Ebike lease

My other car is an e-bike

All around the world, cycling is gaining in popularity. Especially in overcrowded cities with ever increasing congestion. It is expected that the market for e-bikes will take off in the next few years. This offers loads of opportunities for technological companies, start-ups, as well as the cycling industry itself and the automotive industry, food delivery industry and the public sector.

Times are changing

Not so long ago, the Dutch were known for one particular quirky habit. Instead of travelling by car or public transport, many Dutch people would cycle to work, come rain or shine. But times are changing. From Beijing to Buenos Aires, more and more people – especially in cities – prefer bikes to cars. We are looking at several billion bicycle trips annually, and many more to come in 2022. This could drive profound societal changes, such as reductions in traffic and pollution, improvements in public health, and less-crowded public transit systems.

E-bikes: comfortable, fast and easy to recharge

Especially the use of e-bikes is on the rise. Technological innovations such as lithium-ion batteries (LIB) to assist pedaling, are boosting this growth. Between 2020 and 2023, more than 130 million e-bikes are expected to be sold worldwide, as opposed to only 12 million electric vehicles (cars and trucks) in 2025. LIBs make cycling less of a physical effort (and therefore less “sweaty” when cycling to work) and with an average speed of 25 kilometers per hour, e-bikes will outpace cars and buses in many crowded cities. Also, unlike electric cars, e-bikes do not require a new charging network. Recharging merely requires plugging the battery into a standard power socket for a few hours.

Electric cargo bikes and e-bike sharing

E-bikes could for instance become a preferred solution for last-mile delivery in cities, emitting zero carbon and occupying less space than cars when in use or parked. The impact on take-out food delivery worldwide could be especially high. Automotive companies like Volkswagen are already marketing e-cargo bikes. Another interesting market is bike sharing. Currently, bike sharing usage is still relatively low, but electrification should make it more appealing, since e-bikes are easier to pedal than (heavy-weight) mechanical shared bikes. Chinese shared mobility company Hello Bike has stated that e-bikes are their most profitable division, with 700 million e-bike and e-scooter rides per day – more than twice that of regular bikes.

E-bikes and corporate mobility

In The Netherlands, some businesses are offering e-bikes for lease – both private and corporate. This market is expected to grow as a result of recent Dutch tax law changes (per 1 January 2020). The private use of company bikes is now determined on a lump sum base. For instance, leasing a high-end e-bike with a retail value (plus VAT) of €3,398 will cost an employee only €7.40 per month. From a bookkeeping perspective, implementing this new legislation is easy – it follows the same principles as the legislation for company cars. And the corporate benefits are clear: employers are able to offer an affordable, sustainable and healthy mode of transport to their employees.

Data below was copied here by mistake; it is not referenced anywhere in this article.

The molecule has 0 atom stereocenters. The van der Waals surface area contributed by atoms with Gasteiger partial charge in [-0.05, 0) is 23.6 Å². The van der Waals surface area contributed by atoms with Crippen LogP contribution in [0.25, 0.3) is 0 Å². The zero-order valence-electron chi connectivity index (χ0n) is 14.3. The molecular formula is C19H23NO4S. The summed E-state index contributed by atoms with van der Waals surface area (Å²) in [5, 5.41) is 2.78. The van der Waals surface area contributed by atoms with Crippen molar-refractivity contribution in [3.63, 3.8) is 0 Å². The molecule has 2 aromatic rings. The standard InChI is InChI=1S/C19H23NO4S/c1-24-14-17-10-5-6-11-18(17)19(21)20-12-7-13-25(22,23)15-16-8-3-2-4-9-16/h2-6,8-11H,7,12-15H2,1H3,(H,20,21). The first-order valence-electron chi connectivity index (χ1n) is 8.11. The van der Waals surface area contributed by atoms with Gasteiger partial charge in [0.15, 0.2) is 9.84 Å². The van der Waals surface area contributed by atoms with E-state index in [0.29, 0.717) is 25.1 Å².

Opportunities for tech and other markets

App developers should really look into the e-bike market, for instance to help cyclists plan even faster routes. Other interesting tech markets are accelerometers and gyroscopes, e-helmets, and wearable airbags. Data and analytics technologies, as well as AI, can aid urban planners’ efforts to make cities bicycle-friendly. Until recently, cities were primarily designed around cars. A growing number of cities are beginning to reallocate available space for fast and safe cycling. The Dutch city of Utrecht (or actually, Greater Utrecht) is a good example, as it is striving to become the ‘Cycling city of the future’. For instance, its bike lanes are broad and easy to recognize by its red asphalt, Utrecht Central Station offers great storage facilities for cyclists.

Final remarks

Many vertical sectors should be involved to encourage the use of (e-)bikes. For instance, health institutions. Cycling, even on e-bikes, lowers the risk of heart disease and cancer significantly. For local government, cycling could be interesting from the point of view of inclusiveness. A Dutch city recently did a pilot project with welfare recipients who were given an e-bike. This resulted in a dramatic rise in participation and a drop of the number of citizens on welfare. Employers should also be involved to encourage their workers. After all, healthy employees build a healthy business. As technologies continue to improve, cycling will become faster, easier and safer – creating interesting business opportunities and a more sustainable and healthy world.

Source: Deloitte